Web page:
What drives you to continue to work in cybersecurity?
What drives me to continue working in cybersecurity is the creation. I have a natural love for what I do. Being able to bring things to existence with a terminal amazes me. Ever since joining this space, I have grown a deeper connection with what I do.
I found that I had a natural love for security. It’s difficult to describe. When I first saw my friend in the Linux terminal, he seemed to be able to create and control his world. Computers allow me to create and bring things into existence. It’s creation. It’s creativity. That’s my primary driver.
What is your cybersecurity philosophy? How does it drive your security programs?
My philosophy as a security professional is built around doing the right thing and upholding a high standard of behavior. I see myself as a wall that provides protection against the bad guys. I also don’t see myself standing alone but as part of a community. As cybersecurity professionals, we all work together to achieve a common goal.
Here is where knowledge-sharing and information-sharing become extremely important. Huge, actually. A robust and collaborative community that shares TTPs, IOCs, and tools stands a better chance of succeeding in protecting against threats. That was my primary driver behind co-developing LogRhythm Tools. I wanted to solve my business challenges, but also build them in a way others could benefit from it.
Which concerns you the most from an InfoSec perspective?
Two things concern me most: ransomware and the whole Continuous Integration/Continuous Delivery (CI/CD) Pipeline. Right now, we’re seeing a lot of supply chain attacks, for example, the recent SolarWinds breach, where if attackers can compromise the software pipeline, they can compromise everybody that uses that software.
Taking a step back, ransomware is certainly the thing that I’m most concerned about. Plain and simple, ransomware will bring a company to its knees. I’ve been on the wrong side of a breach, as a government contractor, and that company no longer exists. I’ve seen how a company can come crumbling down from the inside and how that affects individuals. There is a real-world impact to people and the injustices that play out as a result.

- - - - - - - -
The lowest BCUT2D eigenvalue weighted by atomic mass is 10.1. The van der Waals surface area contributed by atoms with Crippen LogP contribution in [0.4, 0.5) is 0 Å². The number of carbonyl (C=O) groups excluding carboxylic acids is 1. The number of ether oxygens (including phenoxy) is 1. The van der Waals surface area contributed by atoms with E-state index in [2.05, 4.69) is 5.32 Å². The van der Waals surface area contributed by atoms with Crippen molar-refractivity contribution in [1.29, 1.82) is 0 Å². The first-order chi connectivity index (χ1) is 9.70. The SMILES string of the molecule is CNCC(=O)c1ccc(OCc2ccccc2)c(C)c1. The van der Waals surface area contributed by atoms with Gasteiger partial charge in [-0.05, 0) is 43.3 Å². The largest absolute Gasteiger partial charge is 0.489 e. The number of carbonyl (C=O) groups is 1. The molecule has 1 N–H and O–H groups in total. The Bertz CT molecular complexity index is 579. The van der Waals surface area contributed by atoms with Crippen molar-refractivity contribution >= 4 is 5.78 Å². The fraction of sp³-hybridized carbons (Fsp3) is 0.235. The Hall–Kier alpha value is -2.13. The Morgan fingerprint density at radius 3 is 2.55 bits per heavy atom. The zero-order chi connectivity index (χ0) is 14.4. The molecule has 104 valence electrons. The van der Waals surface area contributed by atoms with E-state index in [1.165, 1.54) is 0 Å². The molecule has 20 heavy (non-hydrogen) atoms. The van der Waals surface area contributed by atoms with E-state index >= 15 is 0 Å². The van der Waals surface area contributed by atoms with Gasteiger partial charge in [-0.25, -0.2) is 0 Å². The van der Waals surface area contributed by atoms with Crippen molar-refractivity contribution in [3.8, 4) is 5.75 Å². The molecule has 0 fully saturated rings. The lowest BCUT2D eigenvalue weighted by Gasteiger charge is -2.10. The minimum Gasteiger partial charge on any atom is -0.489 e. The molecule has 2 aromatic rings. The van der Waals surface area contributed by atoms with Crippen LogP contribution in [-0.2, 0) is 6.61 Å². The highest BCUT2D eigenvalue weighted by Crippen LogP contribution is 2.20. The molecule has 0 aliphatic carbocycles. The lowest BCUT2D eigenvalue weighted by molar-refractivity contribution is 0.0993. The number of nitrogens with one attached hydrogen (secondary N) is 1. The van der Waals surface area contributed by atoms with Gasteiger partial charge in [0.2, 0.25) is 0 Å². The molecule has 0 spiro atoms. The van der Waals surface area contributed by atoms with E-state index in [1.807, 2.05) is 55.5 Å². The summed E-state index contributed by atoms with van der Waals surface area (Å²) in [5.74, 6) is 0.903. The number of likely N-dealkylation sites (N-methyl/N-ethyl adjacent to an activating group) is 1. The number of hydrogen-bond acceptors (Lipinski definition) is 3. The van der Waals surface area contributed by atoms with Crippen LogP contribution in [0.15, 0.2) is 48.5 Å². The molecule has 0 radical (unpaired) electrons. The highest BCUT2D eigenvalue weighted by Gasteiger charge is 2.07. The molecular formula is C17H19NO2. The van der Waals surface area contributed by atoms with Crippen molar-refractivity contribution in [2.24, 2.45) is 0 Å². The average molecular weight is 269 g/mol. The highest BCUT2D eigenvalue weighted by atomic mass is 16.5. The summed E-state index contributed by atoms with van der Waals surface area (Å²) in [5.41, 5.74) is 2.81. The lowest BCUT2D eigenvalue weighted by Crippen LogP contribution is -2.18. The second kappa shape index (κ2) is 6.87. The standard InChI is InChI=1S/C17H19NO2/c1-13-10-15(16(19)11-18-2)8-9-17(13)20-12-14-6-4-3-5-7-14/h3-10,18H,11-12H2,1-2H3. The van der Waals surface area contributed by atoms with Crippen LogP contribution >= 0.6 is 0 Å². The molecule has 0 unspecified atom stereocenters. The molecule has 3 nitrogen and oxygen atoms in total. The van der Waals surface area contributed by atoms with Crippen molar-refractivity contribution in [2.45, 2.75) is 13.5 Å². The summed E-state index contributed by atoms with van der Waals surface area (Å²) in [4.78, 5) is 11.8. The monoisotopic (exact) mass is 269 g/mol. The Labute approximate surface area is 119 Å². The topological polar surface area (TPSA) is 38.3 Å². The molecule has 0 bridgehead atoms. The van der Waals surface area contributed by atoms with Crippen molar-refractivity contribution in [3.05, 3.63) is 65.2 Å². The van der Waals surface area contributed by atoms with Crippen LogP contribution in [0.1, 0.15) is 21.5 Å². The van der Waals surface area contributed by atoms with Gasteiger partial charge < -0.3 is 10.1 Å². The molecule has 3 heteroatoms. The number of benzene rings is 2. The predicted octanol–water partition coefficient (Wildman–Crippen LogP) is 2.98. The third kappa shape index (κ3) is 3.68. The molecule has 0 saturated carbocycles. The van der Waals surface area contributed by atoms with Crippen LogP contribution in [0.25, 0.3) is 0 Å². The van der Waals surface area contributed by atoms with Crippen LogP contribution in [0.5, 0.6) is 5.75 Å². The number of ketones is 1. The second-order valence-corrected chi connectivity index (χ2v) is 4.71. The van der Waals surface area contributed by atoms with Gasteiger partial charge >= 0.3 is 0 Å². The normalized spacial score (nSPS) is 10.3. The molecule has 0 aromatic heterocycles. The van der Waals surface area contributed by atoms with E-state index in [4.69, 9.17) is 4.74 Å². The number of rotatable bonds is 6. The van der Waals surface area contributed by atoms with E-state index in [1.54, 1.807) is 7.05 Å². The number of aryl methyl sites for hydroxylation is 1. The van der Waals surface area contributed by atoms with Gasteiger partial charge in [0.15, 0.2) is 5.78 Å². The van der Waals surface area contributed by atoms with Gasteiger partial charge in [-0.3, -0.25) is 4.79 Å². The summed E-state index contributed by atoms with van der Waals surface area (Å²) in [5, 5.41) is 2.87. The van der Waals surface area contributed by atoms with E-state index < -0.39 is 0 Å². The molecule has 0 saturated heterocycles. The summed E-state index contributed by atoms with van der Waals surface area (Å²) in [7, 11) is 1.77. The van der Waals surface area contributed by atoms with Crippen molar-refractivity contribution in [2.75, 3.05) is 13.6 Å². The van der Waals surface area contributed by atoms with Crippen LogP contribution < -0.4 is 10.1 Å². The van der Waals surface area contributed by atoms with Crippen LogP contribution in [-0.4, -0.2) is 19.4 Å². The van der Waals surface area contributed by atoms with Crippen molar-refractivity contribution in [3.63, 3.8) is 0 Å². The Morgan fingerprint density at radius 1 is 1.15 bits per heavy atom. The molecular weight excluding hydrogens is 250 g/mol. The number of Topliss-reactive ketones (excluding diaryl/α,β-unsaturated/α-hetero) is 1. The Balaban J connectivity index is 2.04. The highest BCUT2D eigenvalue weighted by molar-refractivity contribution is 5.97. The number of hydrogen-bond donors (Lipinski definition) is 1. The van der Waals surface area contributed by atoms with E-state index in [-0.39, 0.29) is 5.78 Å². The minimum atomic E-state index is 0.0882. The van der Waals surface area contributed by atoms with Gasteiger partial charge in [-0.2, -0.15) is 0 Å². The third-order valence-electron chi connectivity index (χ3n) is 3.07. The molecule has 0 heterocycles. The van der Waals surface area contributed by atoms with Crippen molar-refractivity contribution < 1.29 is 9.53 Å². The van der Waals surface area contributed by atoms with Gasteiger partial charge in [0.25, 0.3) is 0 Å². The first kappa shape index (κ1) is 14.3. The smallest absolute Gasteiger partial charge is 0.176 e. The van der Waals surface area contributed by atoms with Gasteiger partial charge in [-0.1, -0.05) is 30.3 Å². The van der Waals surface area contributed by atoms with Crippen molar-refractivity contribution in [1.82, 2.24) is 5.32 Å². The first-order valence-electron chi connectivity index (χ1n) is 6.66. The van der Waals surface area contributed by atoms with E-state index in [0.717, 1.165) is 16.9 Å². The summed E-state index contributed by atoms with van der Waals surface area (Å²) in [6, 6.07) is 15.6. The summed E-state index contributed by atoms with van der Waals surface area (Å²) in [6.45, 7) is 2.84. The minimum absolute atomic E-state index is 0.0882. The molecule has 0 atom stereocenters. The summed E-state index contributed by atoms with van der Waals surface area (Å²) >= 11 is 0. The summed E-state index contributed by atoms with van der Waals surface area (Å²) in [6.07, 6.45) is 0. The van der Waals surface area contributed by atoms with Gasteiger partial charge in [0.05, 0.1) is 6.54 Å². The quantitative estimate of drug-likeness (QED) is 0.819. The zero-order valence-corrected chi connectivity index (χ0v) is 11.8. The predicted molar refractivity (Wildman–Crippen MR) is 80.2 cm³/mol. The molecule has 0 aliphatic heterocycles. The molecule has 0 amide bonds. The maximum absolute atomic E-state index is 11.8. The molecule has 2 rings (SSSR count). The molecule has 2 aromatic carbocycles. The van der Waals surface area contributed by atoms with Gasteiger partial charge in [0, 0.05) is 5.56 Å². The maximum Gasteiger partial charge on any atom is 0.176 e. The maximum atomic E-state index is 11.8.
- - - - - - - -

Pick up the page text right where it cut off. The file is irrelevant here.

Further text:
How do you feel cybersecurity has evolved over the years?
Both sides of cybersecurity have certainly evolved quite a bit. The security landscape is dual in nature: on one side, you’ve got the white hat, and on the other, the black hat. Those two sides are in a continuous evolution back and forth. This balancing act drives innovation and progression on both sides. On the white hat side of things, in the early 2000s, a lot of companies didn’t even have a security team or program of any kind. Security wasn’t even a consideration due to a lack of awareness and understanding. When you look at those same organizations today, they have established programs and teams in place with complex tools and procedures. So that’s been a big evolution in the role of security within a business.
Technology and visibility have changed radically over that time as well. In some cases, we’re at a point where AI is recognizing a threat and writing analytics rules on our behalf. At the same time, the amount of available security data I can analyze has dramatically improved. It was always frustrating in the early days to figure out what happened after an incident. There was a point in time where I had to grab a physical copy of impacted computers and serves to do forensic analysis. Thankfully, nowadays, we have endpoint detection and response (EDR) solutions, network solutions, and host forensics that provide real-time insights.
What do you do for fun? What do you like to do outside of the office?
First and foremost, I’m a husband and father of two boys. We spend a lot of time together as a family and even more so now that I work from home due to COVID. As a family, we enjoy board games and have a lot of fun with them. It is always a good time inviting neighbors over to play some board games as well.
Aside from my family, I love Legos. I’d say I’m a Lego enthusiast. I’ve got thousands of pieces and have created a mini-city with streets and houses with multiple levels fully furnished. Legos are a huge passion of mine, and I’m proud of what I’m able to create.
Why did you join the LogRhythm Champions Network?
I joined LogRhythm Champions Network for the community. I’m all about community in and around cybersecurity. When I see an opportunity to participate or help build community, I’m all about it.